Written and shot during lockdown, In the Earth (Ben Wheatley’s follow up to his Rebecca adaptation) integrates a deadly pandemic into its plot. But rather than focus on the fear and death it produces, Wheatley uses instead the resulting isolation to create unnerving horror.
The film begins as Dr. Martin Lowery (Joel Fry) arrives at a scientific camp outside a forest. After testing to ensure he has not been contaminated, Martin embarks with colleague Alma (Ellora Torchia, seen in Ari Aster’s Midsommar) on a trek through the forest towards the camp of another researcher (Hayley Squires) who has stopped communicating with the base. It is on that long journey alone among the trees that things begin to go wrong for Martin and Alma: they are attacked in the night, their gear goes missing, and Zach (Reece Shearsmith), the kindly eccentric who rescues them, turns out not to be kind at all.
Wheatley’s brand of black comedy and sarcasm highlights the ridiculous quality of escalating events without denying their horrific nature, erupting in moments of extreme body horror. This oscillation between flippancy and in-your-face gore is crucial to the film’s disorientating power, where we come to doubt whether Zach is purely mad or if more ancient forces could be at work.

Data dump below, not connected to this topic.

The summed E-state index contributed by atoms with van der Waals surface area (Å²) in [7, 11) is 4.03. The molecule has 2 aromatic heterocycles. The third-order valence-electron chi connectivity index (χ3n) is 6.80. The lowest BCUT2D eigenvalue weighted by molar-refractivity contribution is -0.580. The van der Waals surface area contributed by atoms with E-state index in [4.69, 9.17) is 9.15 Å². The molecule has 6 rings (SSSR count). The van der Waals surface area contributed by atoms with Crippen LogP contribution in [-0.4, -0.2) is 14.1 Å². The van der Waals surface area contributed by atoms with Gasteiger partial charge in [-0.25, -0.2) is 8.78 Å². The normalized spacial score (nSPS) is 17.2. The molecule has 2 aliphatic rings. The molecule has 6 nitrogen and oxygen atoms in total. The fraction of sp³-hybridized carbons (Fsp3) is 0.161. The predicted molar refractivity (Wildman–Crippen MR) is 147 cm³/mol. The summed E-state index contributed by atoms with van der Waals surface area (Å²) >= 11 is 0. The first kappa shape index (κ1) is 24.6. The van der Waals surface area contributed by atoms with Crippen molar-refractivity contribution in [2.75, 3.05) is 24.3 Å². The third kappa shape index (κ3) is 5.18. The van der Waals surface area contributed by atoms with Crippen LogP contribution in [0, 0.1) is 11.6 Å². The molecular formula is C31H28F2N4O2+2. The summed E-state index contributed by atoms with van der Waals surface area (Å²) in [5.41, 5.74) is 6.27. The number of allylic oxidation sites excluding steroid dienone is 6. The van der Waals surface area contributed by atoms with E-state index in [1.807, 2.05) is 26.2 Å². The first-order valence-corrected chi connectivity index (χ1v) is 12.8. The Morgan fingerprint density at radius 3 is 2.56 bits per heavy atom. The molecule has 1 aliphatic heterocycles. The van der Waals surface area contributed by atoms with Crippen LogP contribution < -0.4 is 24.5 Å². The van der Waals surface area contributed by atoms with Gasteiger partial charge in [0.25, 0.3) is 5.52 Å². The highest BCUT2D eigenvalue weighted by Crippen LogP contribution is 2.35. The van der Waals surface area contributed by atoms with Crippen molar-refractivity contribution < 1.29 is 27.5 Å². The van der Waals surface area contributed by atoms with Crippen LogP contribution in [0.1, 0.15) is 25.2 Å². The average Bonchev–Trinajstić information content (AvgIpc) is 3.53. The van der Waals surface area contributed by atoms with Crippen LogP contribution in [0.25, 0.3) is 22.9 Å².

Because they tend to be funny, Wheatley’s horror films rely heavily on performance: Fry is effortlessly amusing as the wide eyed ‘hero’ of the story, his ineptitude counterbalanced by Torchia’s strong will, while Shearsmith’s calm paranoia is a distressing delight. Nick Gillespie’s raw cinematography and Wheatley’s choppy editing complement Clint Mansell’s droning, harsh score to create an anxious edginess that recalls Kill List.
Though In the Earth does not reach the same exhilarating heights as that film and gets rather lost in the woods, its unbridled nastiness is a genuinely bracing, cathartic pleasure.
In The Earth is out in cinemas now. It was originally seen and reviewed at Sundance Film Festival 2021.